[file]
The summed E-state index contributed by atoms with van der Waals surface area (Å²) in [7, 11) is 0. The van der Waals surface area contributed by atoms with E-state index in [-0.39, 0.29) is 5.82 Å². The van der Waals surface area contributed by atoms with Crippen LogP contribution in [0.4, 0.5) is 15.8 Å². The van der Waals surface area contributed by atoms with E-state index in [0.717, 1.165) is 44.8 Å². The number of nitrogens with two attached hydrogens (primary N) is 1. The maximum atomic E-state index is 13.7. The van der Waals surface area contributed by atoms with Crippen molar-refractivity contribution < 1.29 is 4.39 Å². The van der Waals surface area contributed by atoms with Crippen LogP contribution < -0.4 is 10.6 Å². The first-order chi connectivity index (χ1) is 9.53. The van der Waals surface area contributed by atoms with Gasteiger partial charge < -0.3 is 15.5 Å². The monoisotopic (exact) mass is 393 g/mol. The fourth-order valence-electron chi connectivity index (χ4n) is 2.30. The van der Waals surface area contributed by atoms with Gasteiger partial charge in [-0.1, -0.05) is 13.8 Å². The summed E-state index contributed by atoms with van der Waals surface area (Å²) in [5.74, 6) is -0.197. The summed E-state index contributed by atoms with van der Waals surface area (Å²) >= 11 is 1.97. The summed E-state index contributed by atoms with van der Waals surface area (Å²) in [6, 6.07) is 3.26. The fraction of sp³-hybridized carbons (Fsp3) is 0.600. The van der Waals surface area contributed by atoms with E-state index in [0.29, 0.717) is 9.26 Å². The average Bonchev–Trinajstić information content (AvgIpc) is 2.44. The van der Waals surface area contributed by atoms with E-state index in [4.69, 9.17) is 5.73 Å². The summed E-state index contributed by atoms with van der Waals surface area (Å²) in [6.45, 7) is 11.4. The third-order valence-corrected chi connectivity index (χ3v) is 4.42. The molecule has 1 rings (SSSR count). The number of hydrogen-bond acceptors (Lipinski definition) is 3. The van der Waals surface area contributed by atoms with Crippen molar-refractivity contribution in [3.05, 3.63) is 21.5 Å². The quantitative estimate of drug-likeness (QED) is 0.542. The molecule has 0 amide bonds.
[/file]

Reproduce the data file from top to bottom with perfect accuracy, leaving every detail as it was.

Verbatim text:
The summed E-state index contributed by atoms with van der Waals surface area (Å²) in [7, 11) is 0. The van der Waals surface area contributed by atoms with E-state index in [-0.39, 0.29) is 5.82 Å². The van der Waals surface area contributed by atoms with Crippen LogP contribution in [0.4, 0.5) is 15.8 Å². The van der Waals surface area contributed by atoms with E-state index in [0.717, 1.165) is 44.8 Å². The number of nitrogens with two attached hydrogens (primary N) is 1. The maximum atomic E-state index is 13.7. The van der Waals surface area contributed by atoms with Crippen molar-refractivity contribution < 1.29 is 4.39 Å². The van der Waals surface area contributed by atoms with Crippen LogP contribution < -0.4 is 10.6 Å². The first-order chi connectivity index (χ1) is 9.53. The van der Waals surface area contributed by atoms with Gasteiger partial charge < -0.3 is 15.5 Å². The monoisotopic (exact) mass is 393 g/mol. The fourth-order valence-electron chi connectivity index (χ4n) is 2.30. The van der Waals surface area contributed by atoms with Gasteiger partial charge in [-0.1, -0.05) is 13.8 Å². The summed E-state index contributed by atoms with van der Waals surface area (Å²) in [5.74, 6) is -0.197. The summed E-state index contributed by atoms with van der Waals surface area (Å²) >= 11 is 1.97. The summed E-state index contributed by atoms with van der Waals surface area (Å²) in [6, 6.07) is 3.26. The fraction of sp³-hybridized carbons (Fsp3) is 0.600. The van der Waals surface area contributed by atoms with E-state index in [0.29, 0.717) is 9.26 Å². The average Bonchev–Trinajstić information content (AvgIpc) is 2.44. The van der Waals surface area contributed by atoms with E-state index in [4.69, 9.17) is 5.73 Å². The summed E-state index contributed by atoms with van der Waals surface area (Å²) in [6.45, 7) is 11.4. The third-order valence-corrected chi connectivity index (χ3v) is 4.42. The molecule has 1 rings (SSSR count). The number of hydrogen-bond acceptors (Lipinski definition) is 3. The van der Waals surface area contributed by atoms with Crippen molar-refractivity contribution in [3.05, 3.63) is 21.5 Å². The quantitative estimate of drug-likeness (QED) is 0.542. The molecule has 0 amide bonds.